“In August of 1925 a sign went up on the third floor of one of these buidings about two stores north of the Arbuckle. It announced that the building would be remodeled to provide a new entrance for the Olympic Theater, formerly the Hyde & Behmans, to open on Labor Day. The theater would seat 2000 people. The building housed the Peterson Lunch Room with a "Formal Attire Clothing Rental” business on the second floor.

“This theater was later renamed the Tivoli. Century Circuit ran it in the 1940’s.

Warren G. Harris
Warren G. Harris on August 18, 2004 at 12:03 pm

According to an old and unfortuntately undated newspaper clipping that I found in the NYPL, the original entrance of Hyde & Behman’s was on Adams Street, and that entrances were later added on Fulton Street and Myrtle Avenue.

Warren G. Harris
Warren G. Harris on August 2, 2004 at 12:08 pm

Erwin, that seems to solve some of the mystery. But what street was the other entrance on? And is that the Tivoli’s auditorium to the left of the Schenley sign, or another theatre in the area? The Tivoli’s seating capacity was reported as 2,200 in the 1931 Film Daily Year Book, but reduced to 1,052 by the 1946 volume. I suspect that it was originally 2,200 as Hyde & Behman’s vaudeville theatre, and then reduced in seating capacity over the years as a subsequent-run movie house.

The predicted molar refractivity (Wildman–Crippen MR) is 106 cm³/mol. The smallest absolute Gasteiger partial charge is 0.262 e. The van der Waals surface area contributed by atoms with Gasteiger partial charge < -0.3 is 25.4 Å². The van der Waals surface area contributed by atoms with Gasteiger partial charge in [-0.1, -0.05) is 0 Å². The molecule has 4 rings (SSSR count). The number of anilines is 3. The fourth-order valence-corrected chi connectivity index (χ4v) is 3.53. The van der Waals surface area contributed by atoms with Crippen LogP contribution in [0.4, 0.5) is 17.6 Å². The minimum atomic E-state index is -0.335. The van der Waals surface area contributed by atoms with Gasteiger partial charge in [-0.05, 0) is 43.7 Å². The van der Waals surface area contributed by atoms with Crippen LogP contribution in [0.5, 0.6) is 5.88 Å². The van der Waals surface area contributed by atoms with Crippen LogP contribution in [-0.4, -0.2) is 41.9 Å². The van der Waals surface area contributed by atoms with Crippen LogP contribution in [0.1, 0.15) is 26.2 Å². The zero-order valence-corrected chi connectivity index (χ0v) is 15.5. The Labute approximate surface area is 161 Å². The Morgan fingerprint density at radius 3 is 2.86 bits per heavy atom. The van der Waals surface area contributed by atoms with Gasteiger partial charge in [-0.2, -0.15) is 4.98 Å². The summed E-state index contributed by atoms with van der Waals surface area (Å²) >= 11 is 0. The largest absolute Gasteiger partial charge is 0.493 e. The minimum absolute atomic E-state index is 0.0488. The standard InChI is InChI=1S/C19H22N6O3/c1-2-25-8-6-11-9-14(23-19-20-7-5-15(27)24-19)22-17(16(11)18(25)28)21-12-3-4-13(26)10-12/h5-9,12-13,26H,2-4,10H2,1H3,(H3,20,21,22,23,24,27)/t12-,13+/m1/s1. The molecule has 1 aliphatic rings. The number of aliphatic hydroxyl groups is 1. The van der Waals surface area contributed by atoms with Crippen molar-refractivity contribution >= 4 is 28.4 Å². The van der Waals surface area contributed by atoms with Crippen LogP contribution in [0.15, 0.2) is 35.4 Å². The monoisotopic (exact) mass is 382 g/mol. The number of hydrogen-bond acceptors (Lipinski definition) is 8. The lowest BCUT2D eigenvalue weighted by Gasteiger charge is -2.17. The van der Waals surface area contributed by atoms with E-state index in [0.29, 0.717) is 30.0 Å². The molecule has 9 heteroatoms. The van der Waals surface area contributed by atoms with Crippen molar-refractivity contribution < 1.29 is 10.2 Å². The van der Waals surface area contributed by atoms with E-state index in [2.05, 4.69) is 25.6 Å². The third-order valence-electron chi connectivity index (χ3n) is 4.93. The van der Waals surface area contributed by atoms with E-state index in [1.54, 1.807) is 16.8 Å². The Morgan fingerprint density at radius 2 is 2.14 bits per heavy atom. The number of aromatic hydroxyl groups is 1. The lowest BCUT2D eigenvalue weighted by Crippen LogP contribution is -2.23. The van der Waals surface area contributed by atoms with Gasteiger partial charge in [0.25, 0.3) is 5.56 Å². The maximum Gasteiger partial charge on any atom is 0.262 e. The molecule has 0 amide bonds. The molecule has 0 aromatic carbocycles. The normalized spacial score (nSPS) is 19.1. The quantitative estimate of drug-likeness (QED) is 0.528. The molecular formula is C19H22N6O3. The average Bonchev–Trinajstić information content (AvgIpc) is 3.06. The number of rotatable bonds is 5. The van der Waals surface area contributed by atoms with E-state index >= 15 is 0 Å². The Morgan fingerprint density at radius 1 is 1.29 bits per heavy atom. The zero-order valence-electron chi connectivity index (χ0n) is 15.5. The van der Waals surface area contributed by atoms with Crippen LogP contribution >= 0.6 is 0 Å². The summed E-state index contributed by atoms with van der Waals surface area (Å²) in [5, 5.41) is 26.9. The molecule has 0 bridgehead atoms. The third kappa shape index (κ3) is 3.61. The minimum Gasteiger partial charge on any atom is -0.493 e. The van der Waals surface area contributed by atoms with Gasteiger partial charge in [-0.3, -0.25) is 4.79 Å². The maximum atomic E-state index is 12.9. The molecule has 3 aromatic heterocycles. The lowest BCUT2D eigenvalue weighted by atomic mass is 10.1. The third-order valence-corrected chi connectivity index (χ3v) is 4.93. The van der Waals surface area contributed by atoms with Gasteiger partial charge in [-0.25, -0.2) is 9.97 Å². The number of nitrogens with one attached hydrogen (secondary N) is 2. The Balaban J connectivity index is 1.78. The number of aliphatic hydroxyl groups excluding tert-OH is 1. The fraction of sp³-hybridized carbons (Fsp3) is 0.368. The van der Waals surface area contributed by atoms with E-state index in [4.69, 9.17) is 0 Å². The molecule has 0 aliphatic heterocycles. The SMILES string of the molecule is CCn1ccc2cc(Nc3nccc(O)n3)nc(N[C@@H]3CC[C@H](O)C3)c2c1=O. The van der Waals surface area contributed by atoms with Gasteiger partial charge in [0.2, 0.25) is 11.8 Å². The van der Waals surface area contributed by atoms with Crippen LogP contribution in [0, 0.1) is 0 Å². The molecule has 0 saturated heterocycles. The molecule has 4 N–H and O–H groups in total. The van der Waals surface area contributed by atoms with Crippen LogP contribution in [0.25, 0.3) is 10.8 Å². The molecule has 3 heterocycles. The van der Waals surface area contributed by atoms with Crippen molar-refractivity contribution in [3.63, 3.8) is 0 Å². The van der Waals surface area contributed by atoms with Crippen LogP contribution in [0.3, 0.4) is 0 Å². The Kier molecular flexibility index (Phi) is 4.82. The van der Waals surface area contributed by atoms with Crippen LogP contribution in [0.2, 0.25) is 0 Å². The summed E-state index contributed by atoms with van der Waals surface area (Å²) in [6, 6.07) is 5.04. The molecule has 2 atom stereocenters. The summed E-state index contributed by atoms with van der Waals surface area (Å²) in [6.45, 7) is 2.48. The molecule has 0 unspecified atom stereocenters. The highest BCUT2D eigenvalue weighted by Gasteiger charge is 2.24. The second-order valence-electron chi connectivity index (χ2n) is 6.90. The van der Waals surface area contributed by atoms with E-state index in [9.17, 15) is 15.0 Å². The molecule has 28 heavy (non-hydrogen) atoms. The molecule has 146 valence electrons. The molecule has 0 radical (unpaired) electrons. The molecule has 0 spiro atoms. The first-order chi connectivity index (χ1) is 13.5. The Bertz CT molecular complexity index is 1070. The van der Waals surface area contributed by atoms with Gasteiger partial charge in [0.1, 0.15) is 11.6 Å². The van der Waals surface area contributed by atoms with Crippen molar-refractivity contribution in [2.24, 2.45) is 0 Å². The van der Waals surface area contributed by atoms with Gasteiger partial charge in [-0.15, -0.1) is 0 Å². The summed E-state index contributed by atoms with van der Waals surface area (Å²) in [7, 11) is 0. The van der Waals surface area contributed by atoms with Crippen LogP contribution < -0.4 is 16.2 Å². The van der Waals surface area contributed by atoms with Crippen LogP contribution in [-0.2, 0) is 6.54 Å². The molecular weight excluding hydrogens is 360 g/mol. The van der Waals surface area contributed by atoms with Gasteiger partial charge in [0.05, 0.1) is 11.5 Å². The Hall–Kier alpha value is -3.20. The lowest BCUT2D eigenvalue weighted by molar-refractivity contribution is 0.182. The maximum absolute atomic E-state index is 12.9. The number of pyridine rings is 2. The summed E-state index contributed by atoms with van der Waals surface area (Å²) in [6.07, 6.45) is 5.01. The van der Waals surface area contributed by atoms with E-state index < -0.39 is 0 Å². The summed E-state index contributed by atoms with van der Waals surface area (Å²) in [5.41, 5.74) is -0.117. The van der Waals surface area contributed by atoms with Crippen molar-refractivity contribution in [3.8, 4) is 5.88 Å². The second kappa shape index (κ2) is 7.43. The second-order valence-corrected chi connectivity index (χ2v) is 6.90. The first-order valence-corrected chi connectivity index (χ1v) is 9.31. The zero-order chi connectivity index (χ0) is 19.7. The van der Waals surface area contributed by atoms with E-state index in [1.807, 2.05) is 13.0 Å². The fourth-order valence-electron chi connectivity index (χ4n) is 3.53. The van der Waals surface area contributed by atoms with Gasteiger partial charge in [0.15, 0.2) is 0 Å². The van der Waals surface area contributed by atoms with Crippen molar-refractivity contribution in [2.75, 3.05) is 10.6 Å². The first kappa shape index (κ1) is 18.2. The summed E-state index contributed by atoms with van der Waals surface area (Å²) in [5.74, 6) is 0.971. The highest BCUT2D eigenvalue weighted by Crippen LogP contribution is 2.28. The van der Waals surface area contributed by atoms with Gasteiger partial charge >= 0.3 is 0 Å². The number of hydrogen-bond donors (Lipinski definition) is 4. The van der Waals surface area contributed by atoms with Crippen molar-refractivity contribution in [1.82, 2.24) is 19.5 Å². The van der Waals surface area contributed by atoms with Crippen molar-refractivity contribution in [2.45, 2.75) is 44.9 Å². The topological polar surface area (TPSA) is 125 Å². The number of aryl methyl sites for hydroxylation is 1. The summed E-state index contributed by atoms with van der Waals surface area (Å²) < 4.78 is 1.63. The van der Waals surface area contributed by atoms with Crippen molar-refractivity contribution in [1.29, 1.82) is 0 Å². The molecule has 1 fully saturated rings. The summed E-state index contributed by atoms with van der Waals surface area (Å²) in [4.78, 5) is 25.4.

EMarkisch
EMarkisch on August 2, 2004 at 11:46 am

Warren…You are correct that the Tivoli must have had two entrances. A blowup of the marquee of the March 18th,‘54 photo reveals not the name of the double feature playing at the time but…NOW TWO HITS…BOX OFFICE OPEN AROUND THE CORNER ON FULTON STREET.

Warren G. Harris
Warren G. Harris on August 2, 2004 at 10:29 am

Curiously, the two photos from March, 1954 don’t match up. In the long shot that includes the “Foamy” roof sign, a seven-story vintage building stands immediately to the right of the Tivoli’s entrance. But in the other photo, immediately to the right of the entrance is a low, two or three-story building with Greek or Roman columns and gabled windows in the top floor. Can anyone explain this disparity? Perhaps the Tivoli had a second entrance on another street?

Warren G. Harris
Warren G. Harris on August 2, 2004 at 9:30 am

The March 18, 1954 photo raises a question. Is that the Tivoli’s auditorium at the left, or part of another theatre in the area? If the Tivoli’s auditorium, it must have had a very long, narrow and low lobby leading from the Fulton Street entrance.